Widespread panic is sweeping across China due to a sudden power crisis that is leaving millions of homes in the dark and forcing several industries to completely halt production as strict rationing mandates have started to be put in place. China’s energy crisis is threatening to trigger an economic and financial meltdown like no other. The risk of generalized supply chain disruptions is making economists extremely alarmed with the prospects of yet another global economic slowdown. Even worse, the crisis is likely to incite social instability all across the nation as residents grow increasingly more frustrated with the rigid mandates and prolonged blackouts.
Over the past month, at least 16 out of 31 provincial jurisdictions have enacted out electricity-rationing measures, alarming the population and plunging the nation’s industrial sector into chaos. “The situation worsened over the past weekend,” Lu Ting, chief economist at Nomura, wrote in a recent note, highlighting that large-scale outages are not limited to factories.
Residents in both northern and southern provinces have been facing extensive blackouts for weeks, but since the beginning of this week, the situation has escalated to a whole new level. Traffic lights are being turned off and causing unprecedented chaos on roads and cities. Local authorities are urging residents to only use natural light in their homes and limit the usage of all electronics. And many angry and confused residents are reporting their complaints on social media, exposing that major electricity cuts have come during peak hours without any warning.
The country is currently facing power issues on two fronts. The main reasons for electricity shortages in the south of China are different from what’s causing them in the north. While the south is running low on hydropower, the north is struggling with a massive spike in coal and gas prices.
According to the People’s Daily, the official newspaper of the Chinese government, the power cuts are forcing companies to raise prices of goods for Chinese consumers and resulting in rampant inflation. “This will likely bring unnecessary disorder to the economy and society,” it said.In Guangdong, the provincial energy administration warned that “all walks of society” must conserve energy to prevent further widespread outages. Broad cuts to factories have already been implemented, but now office workers are required to use the stairs, and shopping malls are closing hours earlier than usual.
Chinese consumers, for their part, aren’t happy with the steep rise in energy prices and dwindling energy supplies. Local reports describe that the population is getting angrier and angrier as local authorities force them to ration electricity usage. Even though official data released by the government does not mention explicit numbers, it is estimated that thousands of blackouts caused a lot of trouble across several provinces last week. In the northeastern city of Liaoyang, “twenty-three people were hospitalized with carbon monoxide poisoning after ventilation in a metal-casting factory was cut after a power outage,” according to the state media. Millions of homes have been left in the dark for 5 to 10 hours in northern China over the past weekend, and millions more are likely to face a similar fate in the coming days.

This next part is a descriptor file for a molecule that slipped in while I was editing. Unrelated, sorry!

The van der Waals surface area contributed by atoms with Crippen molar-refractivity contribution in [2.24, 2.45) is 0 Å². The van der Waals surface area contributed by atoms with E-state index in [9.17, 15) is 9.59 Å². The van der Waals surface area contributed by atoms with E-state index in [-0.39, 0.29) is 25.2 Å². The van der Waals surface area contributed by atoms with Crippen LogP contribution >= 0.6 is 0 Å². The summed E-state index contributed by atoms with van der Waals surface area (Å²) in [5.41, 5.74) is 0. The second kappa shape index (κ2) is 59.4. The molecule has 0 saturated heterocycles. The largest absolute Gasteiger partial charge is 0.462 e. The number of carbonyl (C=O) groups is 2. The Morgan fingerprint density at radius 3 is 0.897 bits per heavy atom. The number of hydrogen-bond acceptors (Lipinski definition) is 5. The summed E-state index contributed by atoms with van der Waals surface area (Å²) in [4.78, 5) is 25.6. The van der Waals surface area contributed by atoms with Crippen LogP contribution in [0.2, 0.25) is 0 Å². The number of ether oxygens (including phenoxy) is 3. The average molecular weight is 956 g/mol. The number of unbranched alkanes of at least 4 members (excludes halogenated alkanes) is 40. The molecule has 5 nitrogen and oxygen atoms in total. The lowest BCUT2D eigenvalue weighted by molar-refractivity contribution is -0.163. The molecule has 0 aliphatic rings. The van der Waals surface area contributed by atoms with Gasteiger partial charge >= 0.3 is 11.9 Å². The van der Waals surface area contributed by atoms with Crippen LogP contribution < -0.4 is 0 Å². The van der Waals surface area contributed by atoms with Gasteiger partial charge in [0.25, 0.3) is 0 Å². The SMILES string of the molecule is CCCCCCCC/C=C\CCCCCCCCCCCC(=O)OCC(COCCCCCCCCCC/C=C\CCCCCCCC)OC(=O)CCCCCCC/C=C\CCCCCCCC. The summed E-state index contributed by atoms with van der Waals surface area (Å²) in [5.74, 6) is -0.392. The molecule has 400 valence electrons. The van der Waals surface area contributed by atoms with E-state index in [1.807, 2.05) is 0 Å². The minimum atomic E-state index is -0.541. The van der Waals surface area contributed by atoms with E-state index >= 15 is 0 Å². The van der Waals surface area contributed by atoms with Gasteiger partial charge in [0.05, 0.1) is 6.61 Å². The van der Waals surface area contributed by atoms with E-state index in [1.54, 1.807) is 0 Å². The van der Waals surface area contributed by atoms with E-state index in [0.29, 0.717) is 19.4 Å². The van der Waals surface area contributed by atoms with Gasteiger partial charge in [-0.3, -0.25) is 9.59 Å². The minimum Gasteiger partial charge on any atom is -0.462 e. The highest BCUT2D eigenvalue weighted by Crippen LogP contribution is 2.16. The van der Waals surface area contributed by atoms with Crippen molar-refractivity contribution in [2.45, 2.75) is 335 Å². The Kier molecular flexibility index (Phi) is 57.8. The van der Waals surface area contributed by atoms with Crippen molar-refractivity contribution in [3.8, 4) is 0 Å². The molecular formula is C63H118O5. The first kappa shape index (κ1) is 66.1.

The government is stressing that people should ration power at all costs to “avoid the collapse of the entire grid”. One water company said in a statement released on social media on Sunday that “irregular, unplanned and unannounced power cuts or limits will last until March 2022, and power and water outages will become the norm to meet the requirements of the national grid and the mandates set by local authorities”. The energy crisis will likely cut China’s growth rate by 0.1 to 0.15 percentage points in the third and fourth quarters, CICC economists revealed in a report. “The power-supply shock in the world’s second-biggest economy and the biggest manufacturer will ripple through and impact global markets,” Nomura’s Li Ting added.
Given that companies all across the board are being forced to shut down or reduce activity, this could result in a catastrophic supply chain crisis in the coming weeks and months. While the world is watching the unfolding of the Evergrande crisis, the effects of China’s energy crisis on the manufacturing sector may be overlooked, but the end result could be the worsening of the shortage of everything – from textiles to electronics components. And that could cause a financial and economic meltdown that would push the world’s economy to the edge of a cliff very rapidly.
Global events are accelerating at record speed. And we all should pay very close attention to what happens next. In the meantime, try to get ready while you can, because when the flow of goods between Asia and the U.S. is finally cut, we will see the rapid collapse of our nation.
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